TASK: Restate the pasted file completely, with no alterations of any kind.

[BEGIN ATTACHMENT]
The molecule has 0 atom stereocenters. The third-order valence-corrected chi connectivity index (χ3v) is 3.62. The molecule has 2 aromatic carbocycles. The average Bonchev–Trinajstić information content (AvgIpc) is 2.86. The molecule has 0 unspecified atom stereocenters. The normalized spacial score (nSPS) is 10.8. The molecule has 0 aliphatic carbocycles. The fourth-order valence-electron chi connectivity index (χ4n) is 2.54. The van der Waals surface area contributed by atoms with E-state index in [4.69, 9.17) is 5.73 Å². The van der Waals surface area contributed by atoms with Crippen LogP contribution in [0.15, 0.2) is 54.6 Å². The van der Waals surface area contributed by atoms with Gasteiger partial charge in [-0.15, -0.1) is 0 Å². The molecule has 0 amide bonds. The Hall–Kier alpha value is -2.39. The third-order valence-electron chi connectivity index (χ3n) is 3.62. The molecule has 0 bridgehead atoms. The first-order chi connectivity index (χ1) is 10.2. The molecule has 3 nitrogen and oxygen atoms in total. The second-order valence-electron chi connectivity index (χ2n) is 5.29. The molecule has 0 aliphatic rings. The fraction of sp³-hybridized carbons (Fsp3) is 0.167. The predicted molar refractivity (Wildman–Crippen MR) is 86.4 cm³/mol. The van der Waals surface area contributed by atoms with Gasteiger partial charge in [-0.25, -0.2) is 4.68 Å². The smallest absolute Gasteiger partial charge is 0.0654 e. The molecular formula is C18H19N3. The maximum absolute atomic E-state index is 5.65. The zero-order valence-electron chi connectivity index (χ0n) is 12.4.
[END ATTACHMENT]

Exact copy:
The molecule has 0 atom stereocenters. The third-order valence-corrected chi connectivity index (χ3v) is 3.62. The molecule has 2 aromatic carbocycles. The average Bonchev–Trinajstić information content (AvgIpc) is 2.86. The molecule has 0 unspecified atom stereocenters. The normalized spacial score (nSPS) is 10.8. The molecule has 0 aliphatic carbocycles. The fourth-order valence-electron chi connectivity index (χ4n) is 2.54. The van der Waals surface area contributed by atoms with E-state index in [4.69, 9.17) is 5.73 Å². The van der Waals surface area contributed by atoms with Crippen LogP contribution in [0.15, 0.2) is 54.6 Å². The van der Waals surface area contributed by atoms with Gasteiger partial charge in [-0.15, -0.1) is 0 Å². The molecule has 0 amide bonds. The Hall–Kier alpha value is -2.39. The third-order valence-electron chi connectivity index (χ3n) is 3.62. The molecule has 0 bridgehead atoms. The first-order chi connectivity index (χ1) is 10.2. The molecule has 3 nitrogen and oxygen atoms in total. The second-order valence-electron chi connectivity index (χ2n) is 5.29. The molecule has 0 aliphatic rings. The fraction of sp³-hybridized carbons (Fsp3) is 0.167. The predicted molar refractivity (Wildman–Crippen MR) is 86.4 cm³/mol. The van der Waals surface area contributed by atoms with Gasteiger partial charge in [-0.25, -0.2) is 4.68 Å². The smallest absolute Gasteiger partial charge is 0.0654 e. The molecular formula is C18H19N3. The maximum absolute atomic E-state index is 5.65. The zero-order valence-electron chi connectivity index (χ0n) is 12.4.